38
#include <iostream>

struct uct
{
    uct() { std::cerr << "default" << std::endl; }

    uct(const uct &) { std::cerr << "copy" << std::endl; }
    uct(      uct&&) { std::cerr << "move" << std::endl; }

    uct(const int  &) { std::cerr << "int" << std::endl; }
    uct(      int &&) { std::cerr << "int" << std::endl; }

    template <typename T>
    uct(T &&) { std::cerr << "template" << std::endl; }
};

int main()
{
    uct u1    ; // default
    uct u2( 5); // int
    uct u3(u1); // template, why?
}

coliru

Template overload of the constructor fits to both declarations (u2 and u3). But when int is passed to the constructor, a non-template overload is chosen. When the copy constructor is called, a template overload is chosen. As far as I know, a non-template function is always preferred to a template function during overload resolution. Why is the copy constructor handled differently?

2

3 Answers 3

38

As far as I know non-template function is always preferred to template function during overload resolution.

This is true, only when the specialization and the non template are exactly the same. This is not the case here though. When you call uct u3(u1) The overload sets gets

uct(const uct &)
uct(uct &) // from the template

Now, since u1 is not const it would have to apply a const transformation to call the copy constructor. To call the template specialization it needs to do nothing since it is an exact match. That means the template wins as it is the better match.

To stop this one thing you can do is use SFINAE to limit the template function to only be called when T is not a uct. That would look like

template <typename T, std::enable_if_t<!std::is_same_v<uct, std::decay_t<T>>, bool> = true>
uct(T &&) { std::cerr << "template" << std::endl; }
6
  • 2
    Just to add to it, this is why templated constuctors are weird beasts, and unless you want them to overtake everything, you probably want to tag the constructor. (Similar to inplace_t)
    – SergeyA
    Sep 12, 2019 at 15:32
  • @SergeyA Or use SFINAE. Sep 12, 2019 at 15:33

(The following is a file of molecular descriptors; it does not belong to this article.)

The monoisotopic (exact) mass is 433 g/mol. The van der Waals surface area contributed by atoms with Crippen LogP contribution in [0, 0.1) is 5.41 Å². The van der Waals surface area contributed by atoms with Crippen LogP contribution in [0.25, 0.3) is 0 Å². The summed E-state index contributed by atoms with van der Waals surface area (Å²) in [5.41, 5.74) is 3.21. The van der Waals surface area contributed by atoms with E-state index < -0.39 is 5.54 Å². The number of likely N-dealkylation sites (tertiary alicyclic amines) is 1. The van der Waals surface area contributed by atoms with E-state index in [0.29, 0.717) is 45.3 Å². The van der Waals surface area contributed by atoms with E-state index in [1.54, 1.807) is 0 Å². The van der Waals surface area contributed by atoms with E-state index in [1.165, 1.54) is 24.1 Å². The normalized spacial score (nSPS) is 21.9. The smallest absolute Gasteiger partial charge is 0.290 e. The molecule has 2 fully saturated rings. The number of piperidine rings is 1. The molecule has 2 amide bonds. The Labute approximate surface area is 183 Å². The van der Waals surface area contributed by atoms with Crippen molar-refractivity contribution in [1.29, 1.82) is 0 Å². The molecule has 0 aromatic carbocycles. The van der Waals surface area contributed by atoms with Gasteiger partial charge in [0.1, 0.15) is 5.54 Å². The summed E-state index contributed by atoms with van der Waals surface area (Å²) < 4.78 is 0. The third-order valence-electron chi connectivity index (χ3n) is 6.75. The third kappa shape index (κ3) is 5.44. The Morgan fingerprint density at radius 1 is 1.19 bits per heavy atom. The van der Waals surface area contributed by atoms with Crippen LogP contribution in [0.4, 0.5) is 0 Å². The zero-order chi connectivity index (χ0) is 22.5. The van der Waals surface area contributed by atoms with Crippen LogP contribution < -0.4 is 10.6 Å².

• Or that, but tagging is usually easier
    – SergeyA
    Sep 12, 2019 at 15:34
  • 4
    adding const transforms the forward reference to a rvalue reference. therefore it isn't preferred because of the non-template vs. template rule, but because uct u3(u1) doesn't match at all Sep 12, 2019 at 15:41
  • 2
    overloading any function where one takes a forwarding reference is fraught. Sep 12, 2019 at 15:43
5

When copy constructor is tried to be called, template overload is chosen. As far as I know non-template function is always preferred to template function during overload resolution. Why is copy constructor handled differently?

template <typename T>
uct(T &&) { std::cerr << "template" << std::endl; }
//    ^^

The reason the templated version gets picked is because the compiler is able
to generate a constructor with signature (T &) which fits better and therefore is chosen.

  • If you changed the signature from uct u1 to const uct u1 then it would fit the copy constructor (since u1 is not const to begin with).

  • If you changed the signature from uct(const uct &) to uct(uct&) it would be a better fit and it would choose that over the templated version.

  • Also, the uct(uct&&) would be chosen if you had used uct u3(std::move(u1));


To fix this you can use SFINAE to disable the overload when T is the same as uct:

template <typename T, std::enable_if_t<!std::is_same_v<std::decay_t<T>, uct>>>
uct(T&&)
{
  std::cerr << "template" << std::endl;
}
3

The problem is that the template constructor has no the qualification const while the non-template copy constructor has the qualifier const in its parameter. If you will declare the object u1 as a const object then the non-template copy constructor will be called.

From the C++ STandard (7 Standard conversions)

1 Standard conversions are implicit conversions with built-in meaning. Clause 7 enumerates the full set of such conversions. A standard conversion sequence is a sequence of standard conversions in the following order:

(1.4) — Zero or one qualification conversion

So the copy constructor needs one standard conversion while the template constructor sies not require such a conversion.

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